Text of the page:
The last Our Gang film for Farina, Jackie, Chubby, Mary Ann and Shirley Jean, Fly My Kite sends them out on a high note with one of the most satisfying shorts of the entire series.  A companion piece to Helping Grandma, Fly My Kite is another parody of melodramas, but with tongue planted even more firmly in cheek this time around.  The mood is quickly set when, in the middle of reading an exciting comic book to the Gang, Grandma is startled by a backfiring car and falls backwards out of her rocking chair!  Not only does is this gag immediately reprised, and is still funny the second time, but Grandma also warms up with a few cartwheels before sparring with the Gang.  The stunt work is obvious and yet thoroughly convincing at the same time.  It can't possibly be Margaret Manning, but it sure looks like her. 

     As played by James Mason (no, not that James Mason), son-in-law Dan is an oily weasel, as despicable an Our Gang villain as they come.  In the middle of his conversation with a broken-hearted Grandma, he grows weary of Grandma's tears and pleas and blurts out " You're broke, you're old and you're useless!".   So when the Gang realizes he is after some important bonds, they unleash an industrial-sized can of hurt on him, including kicking him in the shins, dragging him across a yard over broken glass and rusty nails, pelting him with rocks, and electrocuting him.  And every second of it is worth savoring.  Unlike the social worker in Little Daddy, this guy deserves everything he gets and more!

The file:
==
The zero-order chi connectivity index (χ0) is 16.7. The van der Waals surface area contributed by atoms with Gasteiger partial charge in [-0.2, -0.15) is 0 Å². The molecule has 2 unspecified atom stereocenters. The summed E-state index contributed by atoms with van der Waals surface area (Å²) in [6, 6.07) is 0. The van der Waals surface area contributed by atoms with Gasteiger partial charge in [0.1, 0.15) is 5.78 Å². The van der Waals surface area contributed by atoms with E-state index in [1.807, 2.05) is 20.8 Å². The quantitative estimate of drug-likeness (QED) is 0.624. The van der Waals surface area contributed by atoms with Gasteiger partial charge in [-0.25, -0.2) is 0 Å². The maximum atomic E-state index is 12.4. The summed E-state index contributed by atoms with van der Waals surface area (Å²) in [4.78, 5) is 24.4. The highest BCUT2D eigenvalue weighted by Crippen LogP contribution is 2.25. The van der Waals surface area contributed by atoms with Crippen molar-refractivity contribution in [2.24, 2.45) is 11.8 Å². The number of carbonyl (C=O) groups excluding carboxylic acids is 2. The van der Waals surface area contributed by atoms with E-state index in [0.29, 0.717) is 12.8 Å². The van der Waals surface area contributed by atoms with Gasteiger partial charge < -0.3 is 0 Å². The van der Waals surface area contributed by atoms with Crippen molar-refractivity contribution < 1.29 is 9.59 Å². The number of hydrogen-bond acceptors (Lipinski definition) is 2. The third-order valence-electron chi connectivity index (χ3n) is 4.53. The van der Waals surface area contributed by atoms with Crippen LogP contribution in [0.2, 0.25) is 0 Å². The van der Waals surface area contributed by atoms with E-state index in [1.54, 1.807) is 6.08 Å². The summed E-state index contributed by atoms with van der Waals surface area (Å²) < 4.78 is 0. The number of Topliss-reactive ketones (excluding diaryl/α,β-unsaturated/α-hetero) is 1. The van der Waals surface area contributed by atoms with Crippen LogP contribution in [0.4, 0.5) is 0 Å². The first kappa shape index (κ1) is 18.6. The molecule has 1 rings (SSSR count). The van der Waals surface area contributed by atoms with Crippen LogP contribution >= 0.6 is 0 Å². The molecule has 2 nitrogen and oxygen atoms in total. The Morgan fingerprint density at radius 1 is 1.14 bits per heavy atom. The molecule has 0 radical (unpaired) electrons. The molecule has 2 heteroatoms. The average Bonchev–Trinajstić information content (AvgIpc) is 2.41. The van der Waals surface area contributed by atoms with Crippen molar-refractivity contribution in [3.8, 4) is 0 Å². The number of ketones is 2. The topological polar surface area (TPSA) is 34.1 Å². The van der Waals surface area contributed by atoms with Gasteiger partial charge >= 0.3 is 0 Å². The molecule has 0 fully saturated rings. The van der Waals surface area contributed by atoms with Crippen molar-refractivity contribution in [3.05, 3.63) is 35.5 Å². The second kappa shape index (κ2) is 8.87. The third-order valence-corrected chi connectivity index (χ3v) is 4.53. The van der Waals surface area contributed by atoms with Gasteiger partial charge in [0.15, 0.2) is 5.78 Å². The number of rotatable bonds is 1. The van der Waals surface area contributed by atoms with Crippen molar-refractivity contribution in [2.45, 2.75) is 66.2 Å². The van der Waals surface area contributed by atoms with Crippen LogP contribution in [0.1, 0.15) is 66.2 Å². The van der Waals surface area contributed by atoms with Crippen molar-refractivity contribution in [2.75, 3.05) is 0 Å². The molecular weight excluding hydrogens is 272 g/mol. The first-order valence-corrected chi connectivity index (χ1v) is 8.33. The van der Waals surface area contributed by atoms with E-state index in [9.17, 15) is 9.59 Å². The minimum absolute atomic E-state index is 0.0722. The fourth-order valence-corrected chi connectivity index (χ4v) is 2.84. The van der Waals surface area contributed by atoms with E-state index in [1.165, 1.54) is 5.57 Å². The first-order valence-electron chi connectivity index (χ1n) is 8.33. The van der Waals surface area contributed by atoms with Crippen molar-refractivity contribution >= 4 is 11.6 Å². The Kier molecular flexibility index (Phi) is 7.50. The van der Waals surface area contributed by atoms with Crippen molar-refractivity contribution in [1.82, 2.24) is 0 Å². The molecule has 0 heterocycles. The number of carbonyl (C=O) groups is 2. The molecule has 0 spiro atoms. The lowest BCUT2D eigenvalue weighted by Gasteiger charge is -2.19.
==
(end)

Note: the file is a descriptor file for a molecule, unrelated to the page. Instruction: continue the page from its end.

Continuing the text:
Look quick for Mae Busch as Dan's hard-hearted floozy of a wife who wants Grandma's house for herself.  Busch was most famous for her many portrayals of women, most often wive, who made Oliver Hardy's life a living hell in the Laurel and Hardy comedies.

     Losing so many cast members after this film hurt the series a bit, although, as it always did, Our Gang quickly recovered.  The Our Gang films managed to be consistently entertaining no matter which set of kids were in them, but it would not be until the late one-reelers of Spanky, Alfalfa, Darla, Butch, Buckwheat and Porky that you would find a group of rascals as individually distinctive and filled with personality as the ones featured from Boxing Gloves through Fly My Kite


With: Wheezer, Stymie, Dorothy, Donald
New to the Gang: Sherwood Bailey
Directed by Robert F. McGowan